Smith offers school budget

Superintendent seeks 9.5 percent increase in funding for fiscal year '06

December 16, 2004|By Liz F. Kay | Liz F. Kay,SUN STAFF

The Anne Arundel County schools superintendent proposed yesterday a $773.1 million operating budget for the coming school year that includes the largest percentage increase in four years - needed, he said, to move forward with initiatives that have already begun.

Superintendent Eric J. Smith's projected total budget for fiscal 2006 - a 9.5 percent increase over this year - received a number of questions from school board members at their meeting last night. He also presented a tentative $79.9 million capital budget plan.

For three years, requested budget increases have run about 6 percent, despite increased costs for programs, staffing and salaries, Smith said. However, the district can't continue to improve at that level, he said.

"We have stretched the operation of Anne Arundel County schools to its limit," Smith said. "We have been able to do more with less on an annual basis."

Almost half of Smith's nearly $64 million proposed increase will fund scheduled increases to salaries and benefits. In addition, the budget provides for hiring 168 additional teaching positions, including 53 kindergarten teachers and 27 assistants to meet the state's mandate for all-day kindergarten.

Other required additions to the budget include $1.7 million to fund three charter schools that have expressed interest in opening by fall.

"We don't close a school because three schools are opening," said Dennis Hirsch, the school system's budget director.

Last year, county officials eventually approved an operating budget of $669 million for this school year. The proposed school budget for the fiscal year that start in July calls for an additional $45.9 million in county funds. If approved unchanged, the county would pay about 66 percent of the total school budget.

County spokeswoman Jody Couser said county officials are "obviously very concerned" about the fiscal situation of the state and its effect on the county.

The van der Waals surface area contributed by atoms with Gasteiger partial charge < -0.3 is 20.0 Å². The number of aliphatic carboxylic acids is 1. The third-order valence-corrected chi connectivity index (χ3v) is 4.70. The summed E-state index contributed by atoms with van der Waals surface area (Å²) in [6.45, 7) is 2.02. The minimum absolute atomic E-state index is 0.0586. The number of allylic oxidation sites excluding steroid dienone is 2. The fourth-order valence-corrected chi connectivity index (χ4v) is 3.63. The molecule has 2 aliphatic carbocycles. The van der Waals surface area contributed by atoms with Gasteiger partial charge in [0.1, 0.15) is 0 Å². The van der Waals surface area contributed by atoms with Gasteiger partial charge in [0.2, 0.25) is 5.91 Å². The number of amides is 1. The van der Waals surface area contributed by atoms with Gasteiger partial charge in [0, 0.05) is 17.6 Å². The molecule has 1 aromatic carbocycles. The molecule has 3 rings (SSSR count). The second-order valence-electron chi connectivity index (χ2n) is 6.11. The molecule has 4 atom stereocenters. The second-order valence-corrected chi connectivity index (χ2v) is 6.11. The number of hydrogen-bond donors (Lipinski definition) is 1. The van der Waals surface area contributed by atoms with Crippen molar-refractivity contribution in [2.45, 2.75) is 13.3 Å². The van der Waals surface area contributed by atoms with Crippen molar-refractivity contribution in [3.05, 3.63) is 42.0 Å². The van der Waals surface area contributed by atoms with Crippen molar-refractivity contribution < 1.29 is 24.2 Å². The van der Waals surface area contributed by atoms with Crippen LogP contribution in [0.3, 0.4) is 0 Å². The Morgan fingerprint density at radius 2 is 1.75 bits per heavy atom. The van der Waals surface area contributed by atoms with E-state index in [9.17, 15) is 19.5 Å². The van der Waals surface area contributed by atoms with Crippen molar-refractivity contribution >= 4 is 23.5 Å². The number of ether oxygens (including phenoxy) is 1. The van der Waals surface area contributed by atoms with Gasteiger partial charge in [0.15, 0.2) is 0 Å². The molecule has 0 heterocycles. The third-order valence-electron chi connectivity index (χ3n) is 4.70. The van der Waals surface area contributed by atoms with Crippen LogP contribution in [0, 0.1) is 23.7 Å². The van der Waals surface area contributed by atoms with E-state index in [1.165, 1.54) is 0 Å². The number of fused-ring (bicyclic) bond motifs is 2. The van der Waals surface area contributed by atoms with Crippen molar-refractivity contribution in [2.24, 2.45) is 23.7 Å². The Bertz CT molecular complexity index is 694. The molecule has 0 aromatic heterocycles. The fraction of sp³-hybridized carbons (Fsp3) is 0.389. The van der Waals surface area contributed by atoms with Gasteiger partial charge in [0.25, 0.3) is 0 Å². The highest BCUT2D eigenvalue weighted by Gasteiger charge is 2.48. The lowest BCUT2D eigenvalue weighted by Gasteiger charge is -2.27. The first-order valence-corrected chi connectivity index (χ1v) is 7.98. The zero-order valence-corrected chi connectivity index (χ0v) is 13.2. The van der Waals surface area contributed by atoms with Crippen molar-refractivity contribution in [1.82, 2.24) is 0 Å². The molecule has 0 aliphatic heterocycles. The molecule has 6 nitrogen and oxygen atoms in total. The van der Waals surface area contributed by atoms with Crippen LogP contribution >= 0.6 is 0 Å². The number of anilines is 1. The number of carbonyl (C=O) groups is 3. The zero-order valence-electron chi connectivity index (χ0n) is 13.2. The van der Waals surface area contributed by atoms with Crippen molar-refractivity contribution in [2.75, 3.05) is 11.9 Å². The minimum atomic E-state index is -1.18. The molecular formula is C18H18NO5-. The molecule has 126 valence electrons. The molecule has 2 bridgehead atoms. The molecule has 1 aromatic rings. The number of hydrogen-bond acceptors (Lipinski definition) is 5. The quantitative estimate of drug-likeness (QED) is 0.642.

The superintendent said his proposal includes a number of requests designed to reduce teacher workload. For example, he hopes to hire 48 additional high school teachers to decrease class sizes from an average of 32 students to about 30.

The superintendent also is proposing $312,000 for electronic grade reporting for elementary schools. Nancy Mann, assistant superintendent for instructional services, said teachers for years have asked to replace the current pencil-and-paper method.

Another request is the first phase of a program to help students in all grades with academic needs. He asked for two math intervention positions and 21 for reading intervention.

Also included in the proposed budget are:

$747,000 for the final third of the "Talent Development" program for 10,000 students in 26 elementary schools;

$325,000 to establish "Middle Years," a rigorous International Baccalaureate program at Annapolis Middle School and Old Mill Middle North;

$163,000 for the International Baccalaureate program at Old Mill and Annapolis high schools.

$100 in additional classroom supplies for each of 6,000 teachers.

As part of the superintendent's directive for community collaboration, he proposes spending $175,000 more on the public information office and $100,000 to broadcast school board meetings on the county's public-access cable channel.

Other items he would like funded include three additional teachers for music and mathematics classes in middle schools; three teachers for schools that fail to meet the state's annual progress targets; five foreign language teachers and a "summer prep" academy to help students pass the state's High School Assessments.

Smith also would like to add 13 full-time and one part-time staff members for student support services in a variety of programs, including Infant and Toddlers, early childhood intervention, speech pathology, home-schooling and behavior support.

A number of the superintendent's past efforts are not included in the plan, however.

The district won't be picking up the tab for Advanced Placement exams in high school, nor will it expand alternative education programs. Facilities and maintenance continue to be underfunded, according to Smith. The school painting cycle has increased from nine to 11 years.

Board member Michael J. McNelly asked the superintendent for more information about positions created in the budget that are subject to board approval and about salary and benefit increases.

Board members will hear testimony on the budget at hearings at 7 p.m. Jan. 11 at Glen Burnie High School and 7 p.m. Jan. 13 at the board's central offices on Riva Road. The board will vote on the budget Feb. 16.

Budget materials will be available on the school system's Web site, at its central offices and at county libraries.

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